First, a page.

WELL BEING & OTHER STORIES

Recipes, rituals and other stories to realign the body and mind

Cauliflower coconut soup

Dairy Free, Dinner, Lunch, Recipe, Vegan, Vegetarian, Winterdanielle coppermanComment
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Whilst the rest of the world is apparently into blending cauliflower into smoothies, I'm keeping it savoury and, IMO, just as it should be, by blending it into a soup. To be honest though, you could definitely get away with adding some frozen banana and extra liquid to this for a sweet, creamy smoothie - if that's your jam give it a go and let me know how that turns out for you.

I've always been big into soup and this time of year its not only perfectly fulfilling simplified nourishment, it's also warming and comforting - two very important factors when its snowing outside and you're back at home for Christmas with parents who like to ration the heating regardless. This recipe is so simple, and blending roasted cauliflower with rich coconut milk makes for the creamiest end result. To be honest, you could use pretty much any vegetables in place of or as well as cauliflower. I don't tend to like potatoes in soups as they become too thick and starchy for my liking, but by all means add them in if you want to bulk it out a little. I think it would work well with sweet potato too, but i'll let you be the judge of that.

Nutrition: Cauliflower is highly detoxifying and cleansing and is known to improve digestion. As always, these nutritional benefits are general, and this may not ring true with you. I personally find cauliflower often affects my digestion for the worst, but I occasionally eat it anyway. The point is that unless the rest of your lifestyle is aligned and balanced, your digestion is not going to become flawless as a result of one individual ingredient. Cauliflower is also thought to be high in essential vitamins and minerals, however, depending on many other aspects of our individual lifestyles, these vitamins and minerals may not be bioavailable for all of us. Don't eat this purely for its nutritional promises, enjoy it and if it makes you feel good, enjoy it again, and again and again.

+ I don't cook with onion or garlic as I have mild sensitivities to both, which is why they are included here as 'optional'. I don't personally feel they are essential for adding flavour do this dish, but if you'd prefer, roughly follow the below measurements.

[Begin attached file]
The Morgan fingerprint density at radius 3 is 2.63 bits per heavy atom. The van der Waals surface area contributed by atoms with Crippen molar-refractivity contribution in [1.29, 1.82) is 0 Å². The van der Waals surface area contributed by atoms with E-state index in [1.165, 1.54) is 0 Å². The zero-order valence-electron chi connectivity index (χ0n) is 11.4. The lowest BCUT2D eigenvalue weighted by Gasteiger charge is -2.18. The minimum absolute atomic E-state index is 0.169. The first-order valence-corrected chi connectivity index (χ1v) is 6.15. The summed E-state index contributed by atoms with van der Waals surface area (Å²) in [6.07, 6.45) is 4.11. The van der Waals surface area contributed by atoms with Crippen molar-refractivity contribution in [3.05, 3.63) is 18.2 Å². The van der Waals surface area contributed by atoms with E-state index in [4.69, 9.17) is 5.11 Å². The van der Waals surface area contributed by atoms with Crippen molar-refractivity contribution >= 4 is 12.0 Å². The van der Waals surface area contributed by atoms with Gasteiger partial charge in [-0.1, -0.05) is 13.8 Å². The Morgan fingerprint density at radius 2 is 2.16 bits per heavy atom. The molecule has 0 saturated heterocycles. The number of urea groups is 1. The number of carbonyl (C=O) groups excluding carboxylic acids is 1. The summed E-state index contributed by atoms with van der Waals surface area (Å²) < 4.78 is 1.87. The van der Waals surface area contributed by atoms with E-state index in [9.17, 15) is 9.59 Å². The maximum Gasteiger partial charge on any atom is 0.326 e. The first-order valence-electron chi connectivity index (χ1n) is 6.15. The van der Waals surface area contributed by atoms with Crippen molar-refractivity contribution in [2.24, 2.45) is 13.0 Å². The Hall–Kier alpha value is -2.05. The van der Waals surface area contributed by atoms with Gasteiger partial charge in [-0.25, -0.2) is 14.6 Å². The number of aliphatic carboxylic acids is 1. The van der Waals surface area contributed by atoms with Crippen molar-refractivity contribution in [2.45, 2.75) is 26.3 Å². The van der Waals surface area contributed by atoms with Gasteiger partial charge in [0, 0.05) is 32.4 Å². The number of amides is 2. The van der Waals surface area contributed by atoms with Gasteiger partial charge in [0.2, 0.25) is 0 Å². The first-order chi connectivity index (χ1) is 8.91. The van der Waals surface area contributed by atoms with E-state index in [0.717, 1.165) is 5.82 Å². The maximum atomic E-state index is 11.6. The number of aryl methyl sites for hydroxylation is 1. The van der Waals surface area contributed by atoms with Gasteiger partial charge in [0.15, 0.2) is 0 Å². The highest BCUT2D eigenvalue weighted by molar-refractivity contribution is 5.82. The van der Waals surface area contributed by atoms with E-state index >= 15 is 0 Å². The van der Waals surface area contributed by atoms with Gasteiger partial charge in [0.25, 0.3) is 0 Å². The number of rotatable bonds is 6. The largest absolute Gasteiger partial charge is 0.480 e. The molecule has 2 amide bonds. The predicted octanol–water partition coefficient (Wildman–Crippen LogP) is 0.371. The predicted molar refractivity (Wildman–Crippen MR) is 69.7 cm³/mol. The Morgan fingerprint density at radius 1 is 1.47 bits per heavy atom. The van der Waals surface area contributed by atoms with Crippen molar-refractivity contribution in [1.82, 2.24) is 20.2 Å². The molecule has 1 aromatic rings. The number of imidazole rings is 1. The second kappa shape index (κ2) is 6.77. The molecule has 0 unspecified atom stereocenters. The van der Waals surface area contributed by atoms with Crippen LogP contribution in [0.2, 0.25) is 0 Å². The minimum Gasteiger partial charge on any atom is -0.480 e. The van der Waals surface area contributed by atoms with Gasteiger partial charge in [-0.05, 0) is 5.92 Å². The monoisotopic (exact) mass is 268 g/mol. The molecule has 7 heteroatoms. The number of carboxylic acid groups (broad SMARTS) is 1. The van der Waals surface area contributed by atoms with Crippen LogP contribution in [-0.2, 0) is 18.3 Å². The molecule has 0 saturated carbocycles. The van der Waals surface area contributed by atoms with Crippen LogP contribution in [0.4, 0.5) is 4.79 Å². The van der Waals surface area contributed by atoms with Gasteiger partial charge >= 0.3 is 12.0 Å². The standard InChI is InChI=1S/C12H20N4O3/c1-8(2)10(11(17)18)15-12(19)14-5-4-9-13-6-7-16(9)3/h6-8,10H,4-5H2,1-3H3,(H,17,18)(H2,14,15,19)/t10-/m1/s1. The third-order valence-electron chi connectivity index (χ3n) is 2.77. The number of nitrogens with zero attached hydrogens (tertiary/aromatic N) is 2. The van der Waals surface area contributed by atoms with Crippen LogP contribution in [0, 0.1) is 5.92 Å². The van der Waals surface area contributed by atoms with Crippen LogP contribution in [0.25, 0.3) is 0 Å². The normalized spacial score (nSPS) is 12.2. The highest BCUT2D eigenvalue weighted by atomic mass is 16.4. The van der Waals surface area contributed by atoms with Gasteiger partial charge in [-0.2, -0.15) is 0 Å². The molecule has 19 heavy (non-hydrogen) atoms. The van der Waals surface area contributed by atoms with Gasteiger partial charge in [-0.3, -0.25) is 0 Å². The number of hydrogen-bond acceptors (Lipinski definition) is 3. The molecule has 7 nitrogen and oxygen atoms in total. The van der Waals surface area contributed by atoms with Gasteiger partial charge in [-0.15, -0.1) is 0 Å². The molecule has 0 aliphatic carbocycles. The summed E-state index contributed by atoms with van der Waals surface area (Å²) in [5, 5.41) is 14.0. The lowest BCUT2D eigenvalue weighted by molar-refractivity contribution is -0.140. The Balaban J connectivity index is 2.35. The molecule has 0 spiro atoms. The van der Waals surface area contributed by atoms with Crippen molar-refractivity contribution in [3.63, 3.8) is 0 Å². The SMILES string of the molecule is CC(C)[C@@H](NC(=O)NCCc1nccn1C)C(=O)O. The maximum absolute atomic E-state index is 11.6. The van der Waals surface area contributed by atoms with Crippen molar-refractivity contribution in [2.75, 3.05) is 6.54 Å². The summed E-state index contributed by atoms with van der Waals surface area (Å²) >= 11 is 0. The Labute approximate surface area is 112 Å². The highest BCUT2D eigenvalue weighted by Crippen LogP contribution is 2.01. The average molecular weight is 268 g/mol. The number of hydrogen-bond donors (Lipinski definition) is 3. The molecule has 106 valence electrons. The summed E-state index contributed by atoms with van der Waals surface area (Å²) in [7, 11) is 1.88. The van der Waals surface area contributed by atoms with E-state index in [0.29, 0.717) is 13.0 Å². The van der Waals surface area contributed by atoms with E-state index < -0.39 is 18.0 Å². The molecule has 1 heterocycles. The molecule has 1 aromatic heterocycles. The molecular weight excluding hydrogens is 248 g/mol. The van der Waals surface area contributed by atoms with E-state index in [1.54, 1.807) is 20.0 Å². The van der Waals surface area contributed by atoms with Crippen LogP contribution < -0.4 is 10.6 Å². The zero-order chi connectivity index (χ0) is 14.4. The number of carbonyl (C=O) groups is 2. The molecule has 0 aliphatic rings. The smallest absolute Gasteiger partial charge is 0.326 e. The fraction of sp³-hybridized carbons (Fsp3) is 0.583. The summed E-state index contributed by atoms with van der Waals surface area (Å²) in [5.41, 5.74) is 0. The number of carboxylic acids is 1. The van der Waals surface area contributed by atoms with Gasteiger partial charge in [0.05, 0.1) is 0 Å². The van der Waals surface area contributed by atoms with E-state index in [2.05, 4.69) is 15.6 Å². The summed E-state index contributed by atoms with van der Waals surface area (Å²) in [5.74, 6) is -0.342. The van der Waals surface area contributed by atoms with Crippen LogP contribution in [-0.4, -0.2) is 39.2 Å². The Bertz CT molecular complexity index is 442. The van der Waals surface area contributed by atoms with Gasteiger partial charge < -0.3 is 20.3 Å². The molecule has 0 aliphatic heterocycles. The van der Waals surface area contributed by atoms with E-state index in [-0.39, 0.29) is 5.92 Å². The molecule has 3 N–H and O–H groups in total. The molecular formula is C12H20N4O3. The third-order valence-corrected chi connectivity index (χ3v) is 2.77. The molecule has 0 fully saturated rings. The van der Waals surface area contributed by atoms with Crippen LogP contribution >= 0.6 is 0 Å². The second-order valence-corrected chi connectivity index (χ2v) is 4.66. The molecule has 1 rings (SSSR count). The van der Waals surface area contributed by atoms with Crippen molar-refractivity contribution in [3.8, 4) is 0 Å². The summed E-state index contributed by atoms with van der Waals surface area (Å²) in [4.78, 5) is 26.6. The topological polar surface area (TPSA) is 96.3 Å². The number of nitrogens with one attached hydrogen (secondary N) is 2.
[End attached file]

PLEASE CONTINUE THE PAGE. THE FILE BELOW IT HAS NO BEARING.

Components

Serves 2

4 tablespoons olive oil, coconut oil or ghee
200g cauliflower (can also half this quantity and use 100g potato, sweet potato, celeriac or other vegetables of choice)
1 tin coconut milk
300ml vegetable stock
2 tablespoons nutritional yeast
A few sprigs of fresh thyme, lemon thyme or rosemary
Salt + pepper, to taste
2 cloves garlic - ideally roasted whole for a more smoky flavour, or if not raw and crushed
1 small - medium white onion, chopped
50g chickpeas (optional)
1/2 teaspoon apple cider vinegar (optional)
½ teaspoon ground cinnamon (optional)

Process

Preheat the oven to 200-220c. 
Slice the cauliflower into individual florets and any difficult areas to cut, just slice into smaller, flatter pieces. Place in a large bowl and add 3 tablespoons of oil and a pinch of salt. Toss in the oil to cover and then pour out and arrange onto a baking tray.
Roast for 35-45 minutes.

Once the cauliflower begins to brown and soften, remove from the oven. If using garlic or onion, heat the remaining oil in a medium saucepan over a medium heat and add both, stirring continuously for 4-5 minutes until they begin to brown. 
Transfer the cauliflower to a high speed blender and add the garlic and onion, if using. Add the remaining oil if you didn't use it to cook the garlic and onion, along with the stock, nutritional yeast and fresh herbs of choice. If you're using chickpeas, add those now, along with the apple cider vinegar and cinnamon, if using. 

Blend on a medium to high speed for 1-2 minutes until smooth, then transfer to a medium saucepan over a medium heat. Add the coconut milk and season to taste, then heat through and serve instantly.

Top with a drizzle of olive oil, flax oil, chia oil or avocado oil or add a knob of coconut oil or ghee.
Drizzle with raw honey or wheatgrass oil (see below).
Top with savoury qnola, hemp seeds and crushed nuts.

+ You can also use this soup chilled as a dressing for salads or as a hot or cold dip for vegetables or bread.
+ You can also stir it through pasta as a creamy pasta sauce. Simply add it to a pan of cooked pasta, heat through, and serve with an extra sprinkle of nutritional yeast, or cheese if you aren't vegan or dairy intolerant.
+ You can also turn this into a risotto-style dish by simply adding cooked brown rice, quinoa, buckwheat or millet to the soup and cooking until the grains absorb some of the liquid.

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Wheatgrass Oil

Components

1 teaspoon wheatgrass powder (can also use spirulina)
5 tablespoons extra virgin olive oil (or other oil such as nut, chia or avocado oil)
Salt and pepper, to taste
Adaptogen powders of choice (optional) (i like pine pollen or he shou wu)

Process

Simply add all of the ingredients to a small measuring jug, a mug, a glass or a jar and whisk with a fork or a small whisk if you have one. Season to taste the drizzle over the soup or use on salads, vegetables and to top other meals.